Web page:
Just the Tonic @ The Caves
8-23 August (ex. 18) 13.40
An (oddly) handsome Oscar Wilde and a girl-crazy, self-quoting Lord Byron sip wine and behave like busy-bodied mortals inside Poets' Corner of Westminster Abbey, discussing other dead colleagues and their possible appearance at the anticipated annual party held at the Abbey.
Past parties apparently have resulted in Keats' embarrassing champagne incident, Shakespeare is repeatedly declared a twat and Wordsworth, too, is shunned. Tonight, Blake arrives frustrated at his choice in apparel, Chaucer pops out for a fag and Dickens laments over his post-mortal influence in the literary world. A surprise guest, Jane Gathering, arrives confused and her reasons for being there (is she dead or alive? is she an important writer?) are explored, as is the notion of being remembered via an inscription in Poets' Corner or else being completely forgotten. A creepy professor reminds that creative writing courses are bollocks, for neither creativity nor writing can be taught or learned, and Jane struggles to accept this for herself.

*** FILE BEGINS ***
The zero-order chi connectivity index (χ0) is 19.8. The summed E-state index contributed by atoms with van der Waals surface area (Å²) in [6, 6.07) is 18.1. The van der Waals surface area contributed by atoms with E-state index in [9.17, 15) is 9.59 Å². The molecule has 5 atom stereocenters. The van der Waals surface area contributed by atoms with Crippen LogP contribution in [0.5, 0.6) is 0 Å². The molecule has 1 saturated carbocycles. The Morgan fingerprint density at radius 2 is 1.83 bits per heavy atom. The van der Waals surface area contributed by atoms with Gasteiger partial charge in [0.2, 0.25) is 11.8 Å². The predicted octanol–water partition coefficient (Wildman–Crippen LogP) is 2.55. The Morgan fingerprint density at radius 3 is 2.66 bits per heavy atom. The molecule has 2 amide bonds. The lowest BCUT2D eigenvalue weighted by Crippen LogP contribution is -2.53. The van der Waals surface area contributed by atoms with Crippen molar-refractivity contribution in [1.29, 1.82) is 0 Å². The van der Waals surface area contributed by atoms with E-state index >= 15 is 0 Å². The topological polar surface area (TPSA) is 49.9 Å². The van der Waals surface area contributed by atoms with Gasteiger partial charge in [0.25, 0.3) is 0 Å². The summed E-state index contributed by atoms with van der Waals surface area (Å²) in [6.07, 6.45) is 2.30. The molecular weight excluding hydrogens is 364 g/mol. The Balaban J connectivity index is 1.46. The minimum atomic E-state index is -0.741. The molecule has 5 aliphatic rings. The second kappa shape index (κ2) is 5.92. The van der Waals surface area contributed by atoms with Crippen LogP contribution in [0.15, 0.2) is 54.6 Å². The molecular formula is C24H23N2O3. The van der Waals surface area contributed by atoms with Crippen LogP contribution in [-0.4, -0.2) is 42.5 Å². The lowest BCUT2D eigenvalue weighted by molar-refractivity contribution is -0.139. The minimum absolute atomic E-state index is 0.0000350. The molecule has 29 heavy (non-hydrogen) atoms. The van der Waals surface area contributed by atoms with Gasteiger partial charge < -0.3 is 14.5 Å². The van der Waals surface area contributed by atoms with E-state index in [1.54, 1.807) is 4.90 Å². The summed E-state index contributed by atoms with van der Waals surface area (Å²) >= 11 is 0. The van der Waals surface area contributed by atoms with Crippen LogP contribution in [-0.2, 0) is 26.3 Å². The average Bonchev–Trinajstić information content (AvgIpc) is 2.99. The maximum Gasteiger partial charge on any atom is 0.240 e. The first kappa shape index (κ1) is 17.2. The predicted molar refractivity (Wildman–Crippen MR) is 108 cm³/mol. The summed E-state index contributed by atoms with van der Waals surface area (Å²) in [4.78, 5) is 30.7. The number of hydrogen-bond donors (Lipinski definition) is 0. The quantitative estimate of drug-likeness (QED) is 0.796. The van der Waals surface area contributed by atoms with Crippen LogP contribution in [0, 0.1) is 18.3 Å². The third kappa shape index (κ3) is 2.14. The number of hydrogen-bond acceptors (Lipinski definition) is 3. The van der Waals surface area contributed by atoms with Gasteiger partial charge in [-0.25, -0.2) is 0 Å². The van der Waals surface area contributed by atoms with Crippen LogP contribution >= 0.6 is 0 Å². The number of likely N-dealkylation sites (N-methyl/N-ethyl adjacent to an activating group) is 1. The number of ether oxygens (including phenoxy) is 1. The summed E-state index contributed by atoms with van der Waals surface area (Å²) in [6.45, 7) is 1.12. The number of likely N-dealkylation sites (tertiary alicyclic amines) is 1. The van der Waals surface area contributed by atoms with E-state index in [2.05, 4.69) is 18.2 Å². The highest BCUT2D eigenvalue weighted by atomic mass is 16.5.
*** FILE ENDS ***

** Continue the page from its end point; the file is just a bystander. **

Although the dark underlying issue of death is always at hand, James Huntrods' Poets' Corner is nonetheless full of wit and charm and is an endearing, convincing and engaging production, especially for anyone whose passions lie in writing or literature. Particularly worth it if you fancy yourself a dead war poet or a Brontë in attendance, this is a humorous and intelligent way to spend a swiftly passing hour.
Also published here in edfestmag.com